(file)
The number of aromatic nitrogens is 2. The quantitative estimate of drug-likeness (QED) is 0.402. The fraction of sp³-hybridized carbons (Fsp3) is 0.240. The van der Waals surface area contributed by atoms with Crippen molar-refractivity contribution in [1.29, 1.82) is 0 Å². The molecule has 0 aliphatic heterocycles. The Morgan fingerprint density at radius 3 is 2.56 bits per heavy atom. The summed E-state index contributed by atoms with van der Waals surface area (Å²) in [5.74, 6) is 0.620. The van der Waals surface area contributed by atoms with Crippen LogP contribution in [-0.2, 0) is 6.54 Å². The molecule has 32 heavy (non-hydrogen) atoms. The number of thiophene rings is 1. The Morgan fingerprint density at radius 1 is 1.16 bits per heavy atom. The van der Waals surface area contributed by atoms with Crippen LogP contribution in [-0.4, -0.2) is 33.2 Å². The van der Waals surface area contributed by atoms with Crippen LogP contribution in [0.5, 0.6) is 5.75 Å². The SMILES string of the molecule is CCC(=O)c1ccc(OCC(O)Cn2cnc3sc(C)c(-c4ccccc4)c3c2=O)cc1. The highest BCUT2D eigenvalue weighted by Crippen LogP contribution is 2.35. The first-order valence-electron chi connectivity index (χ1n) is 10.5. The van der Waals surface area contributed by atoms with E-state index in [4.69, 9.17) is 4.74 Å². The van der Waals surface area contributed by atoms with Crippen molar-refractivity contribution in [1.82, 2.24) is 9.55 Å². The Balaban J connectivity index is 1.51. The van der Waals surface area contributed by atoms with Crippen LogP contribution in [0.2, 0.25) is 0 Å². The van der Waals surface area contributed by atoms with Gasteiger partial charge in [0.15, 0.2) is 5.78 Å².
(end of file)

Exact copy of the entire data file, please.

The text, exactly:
The number of aromatic nitrogens is 2. The quantitative estimate of drug-likeness (QED) is 0.402. The fraction of sp³-hybridized carbons (Fsp3) is 0.240. The van der Waals surface area contributed by atoms with Crippen molar-refractivity contribution in [1.29, 1.82) is 0 Å². The molecule has 0 aliphatic heterocycles. The Morgan fingerprint density at radius 3 is 2.56 bits per heavy atom. The summed E-state index contributed by atoms with van der Waals surface area (Å²) in [5.74, 6) is 0.620. The van der Waals surface area contributed by atoms with Crippen LogP contribution in [-0.2, 0) is 6.54 Å². The molecule has 32 heavy (non-hydrogen) atoms. The number of thiophene rings is 1. The Morgan fingerprint density at radius 1 is 1.16 bits per heavy atom. The van der Waals surface area contributed by atoms with Crippen LogP contribution in [-0.4, -0.2) is 33.2 Å². The van der Waals surface area contributed by atoms with Crippen LogP contribution in [0.5, 0.6) is 5.75 Å². The SMILES string of the molecule is CCC(=O)c1ccc(OCC(O)Cn2cnc3sc(C)c(-c4ccccc4)c3c2=O)cc1. The highest BCUT2D eigenvalue weighted by Crippen LogP contribution is 2.35. The first-order valence-electron chi connectivity index (χ1n) is 10.5. The van der Waals surface area contributed by atoms with E-state index in [4.69, 9.17) is 4.74 Å². The van der Waals surface area contributed by atoms with Crippen molar-refractivity contribution in [1.82, 2.24) is 9.55 Å². The Balaban J connectivity index is 1.51. The van der Waals surface area contributed by atoms with Crippen LogP contribution in [0.2, 0.25) is 0 Å². The van der Waals surface area contributed by atoms with Gasteiger partial charge in [0.15, 0.2) is 5.78 Å².